Three days after the presentation, a CT-guided biopsy was performed. However, due to the initiation of steroids (dexamethasone 4 mg every 6 h), the tumor had significantly decreased in size (e.g., repeat MRI showed that the lesion had profoundly regressed), and a biopsy was no longer feasible/ reliable [Figure 2a-d].

Figure 2:: Contrasted cervical CT (a: sagittal and b: axial) during the CT-guided biopsy, preprocedure scan demonstrated improvement of the prevertebral tissue, likely related to steroids treatment. Due to the lack of enough safety margin to perform biopsy, the procedure was cancelled. Repeated cervical MRI (c: sagittal and d: axial), showed the lesion response to the steroids more profoundly.

The next MR performed 2 weeks after cessation of steroids revealed significant tumor recurrence [Figure 3a and b]. The repeated CT-guided biopsy revealed a granuloma in a background of nonneoplastic skeletal muscular and fibrous tissues. This was followed by an open anterior C5–C6 biopsy of the large recurrent extradural lesion; the latter confirmed the diagnosis of neurosarcoidosis (i.e., nonnecrotizing granulomatous lymphadenitis) neurosarcoidosis [Figure 4a and b]. She was later discharged on 60 mg prednisone/day and placed on an 8-week taper. Three months later, she exhibited substantial clinical improvement.

Figure 3:: The cervical spine MRI (a: sagittal and b: axial) was repeated after 2 weeks from the previous MRI [Figure 2] while stopping the steroids and showed a significant recurrence.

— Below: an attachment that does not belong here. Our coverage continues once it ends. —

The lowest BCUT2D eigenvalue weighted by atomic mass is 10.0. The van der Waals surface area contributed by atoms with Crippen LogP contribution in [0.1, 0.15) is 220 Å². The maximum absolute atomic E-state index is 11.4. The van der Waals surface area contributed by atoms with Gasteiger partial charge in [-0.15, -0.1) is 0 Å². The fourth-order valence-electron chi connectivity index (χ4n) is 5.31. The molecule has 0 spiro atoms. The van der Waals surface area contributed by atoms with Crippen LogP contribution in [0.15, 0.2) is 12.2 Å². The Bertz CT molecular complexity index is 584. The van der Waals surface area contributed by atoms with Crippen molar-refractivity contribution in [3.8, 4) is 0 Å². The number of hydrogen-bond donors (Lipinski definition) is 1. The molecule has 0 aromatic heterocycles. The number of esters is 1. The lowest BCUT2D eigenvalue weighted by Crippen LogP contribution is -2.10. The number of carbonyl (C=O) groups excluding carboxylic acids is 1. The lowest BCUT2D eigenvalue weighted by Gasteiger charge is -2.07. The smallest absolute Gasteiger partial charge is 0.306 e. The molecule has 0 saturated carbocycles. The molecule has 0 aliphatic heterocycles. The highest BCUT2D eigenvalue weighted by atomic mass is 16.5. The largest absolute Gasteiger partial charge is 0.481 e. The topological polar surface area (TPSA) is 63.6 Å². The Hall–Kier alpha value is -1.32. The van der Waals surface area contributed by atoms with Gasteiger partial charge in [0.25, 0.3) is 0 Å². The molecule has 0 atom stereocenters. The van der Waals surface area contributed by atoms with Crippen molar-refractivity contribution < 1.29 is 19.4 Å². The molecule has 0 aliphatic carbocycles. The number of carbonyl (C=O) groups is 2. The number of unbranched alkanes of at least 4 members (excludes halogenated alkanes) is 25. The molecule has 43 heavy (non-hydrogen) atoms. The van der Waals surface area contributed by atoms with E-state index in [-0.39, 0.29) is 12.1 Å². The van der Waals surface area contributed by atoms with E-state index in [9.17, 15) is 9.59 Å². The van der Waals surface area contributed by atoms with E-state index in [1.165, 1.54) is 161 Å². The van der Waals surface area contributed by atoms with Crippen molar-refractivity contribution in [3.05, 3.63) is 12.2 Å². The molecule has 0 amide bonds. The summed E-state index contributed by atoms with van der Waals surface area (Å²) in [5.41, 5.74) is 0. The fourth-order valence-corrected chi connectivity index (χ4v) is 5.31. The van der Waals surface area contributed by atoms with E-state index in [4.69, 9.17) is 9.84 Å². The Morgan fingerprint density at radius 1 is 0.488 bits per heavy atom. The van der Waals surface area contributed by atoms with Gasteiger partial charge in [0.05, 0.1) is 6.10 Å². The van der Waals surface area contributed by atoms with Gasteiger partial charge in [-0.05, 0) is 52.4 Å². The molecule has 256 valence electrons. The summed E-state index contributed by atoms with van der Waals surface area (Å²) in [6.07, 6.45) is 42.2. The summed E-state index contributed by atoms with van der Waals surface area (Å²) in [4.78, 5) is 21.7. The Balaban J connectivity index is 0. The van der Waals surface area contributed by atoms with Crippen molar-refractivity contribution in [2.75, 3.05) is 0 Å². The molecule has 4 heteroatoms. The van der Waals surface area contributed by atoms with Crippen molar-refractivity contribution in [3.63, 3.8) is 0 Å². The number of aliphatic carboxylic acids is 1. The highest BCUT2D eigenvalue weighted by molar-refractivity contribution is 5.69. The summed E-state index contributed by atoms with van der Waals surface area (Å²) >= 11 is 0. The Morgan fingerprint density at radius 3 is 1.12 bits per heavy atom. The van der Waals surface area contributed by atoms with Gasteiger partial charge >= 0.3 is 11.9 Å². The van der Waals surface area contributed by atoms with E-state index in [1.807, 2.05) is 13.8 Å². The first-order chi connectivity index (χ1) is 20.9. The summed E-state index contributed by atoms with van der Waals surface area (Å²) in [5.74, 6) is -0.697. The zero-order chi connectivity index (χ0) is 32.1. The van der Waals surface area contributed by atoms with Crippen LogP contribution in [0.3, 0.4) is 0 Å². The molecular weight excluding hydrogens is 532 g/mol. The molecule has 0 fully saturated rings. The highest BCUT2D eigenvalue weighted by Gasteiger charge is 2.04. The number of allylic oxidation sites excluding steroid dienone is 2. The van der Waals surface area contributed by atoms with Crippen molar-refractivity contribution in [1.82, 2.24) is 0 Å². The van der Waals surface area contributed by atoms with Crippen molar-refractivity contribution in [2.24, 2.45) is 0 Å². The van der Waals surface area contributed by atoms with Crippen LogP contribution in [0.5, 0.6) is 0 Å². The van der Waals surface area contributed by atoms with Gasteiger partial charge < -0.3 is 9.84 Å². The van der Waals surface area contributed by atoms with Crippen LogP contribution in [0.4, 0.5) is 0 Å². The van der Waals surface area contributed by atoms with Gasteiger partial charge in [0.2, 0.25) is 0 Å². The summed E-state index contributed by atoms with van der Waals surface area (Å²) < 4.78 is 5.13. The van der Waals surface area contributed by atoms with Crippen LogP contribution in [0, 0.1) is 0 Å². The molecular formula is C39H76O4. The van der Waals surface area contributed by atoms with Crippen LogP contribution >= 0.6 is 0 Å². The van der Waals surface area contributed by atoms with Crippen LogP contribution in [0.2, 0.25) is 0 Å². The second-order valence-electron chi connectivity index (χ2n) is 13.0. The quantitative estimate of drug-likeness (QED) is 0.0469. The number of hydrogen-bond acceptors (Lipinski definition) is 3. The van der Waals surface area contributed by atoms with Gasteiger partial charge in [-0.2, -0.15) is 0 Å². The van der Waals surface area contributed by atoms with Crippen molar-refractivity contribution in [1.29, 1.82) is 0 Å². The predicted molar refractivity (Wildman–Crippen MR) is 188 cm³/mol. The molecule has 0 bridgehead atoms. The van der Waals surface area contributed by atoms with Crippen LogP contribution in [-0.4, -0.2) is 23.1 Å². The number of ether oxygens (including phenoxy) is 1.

Figure 4:: (1) Low magnification – H&E stain (a) shows a well- demarcated granuloma. (2) High magnification – H&E stain (b) the granuloma consists of epithelioid histiocytes and mature lymphocytes.


Sarcoidosis is a chronic systemic inflammatory disease characterized by noncaseating granulomas on pathological examination. It most commonly affects the lungs and mediastinal lymph nodes.[7] Only approximately 5% of all sarcoidosis patients have central nervous system involvement; most of these lesions are intracranial.[7,6]

Just 10% of neurosarcoidosis involve the spine. Seven similar cases found in the literature. Of interest, most are intramedullary lesions, and few involve the extradural compartment [Table 1].[2,5,6]

Table 1:: Cases of spinal epidural neurosarcoidosis.

Most cases of neurosarcoidosis have normal levels of ACE, and the histology demonstrates nonnecrotizing granulomas with an inflammatory background [Table 1].[1,7,8]

Although medical management is the standard of care for neurosarcoidosis, most patients initially undergo biopsy\ surgical decompression or debulking to obtain pathology [Table 1]. Medical management usually includes steroids (e.g., in some cases, require a prolonged course of steroid utilization) along with immunosuppressive medications(e.g., methotrexate).[3,4]


Epidural spinal neurosarcoidosis is very rare. Establishing a pathological diagnosis warrants cessation of steroids (i.e., if previously administered), and the performance of a biopsy\ or open surgical debulking. Once pathology has been established, these lesions can be typically managed with short-\long-term steroids and/or other medical regimens.

Declaration of patient consent

The authors certify that they have obtained all appropriate patient consent.

Financial support and sponsorship


Conflicts of interest

There are no conflicts of interest.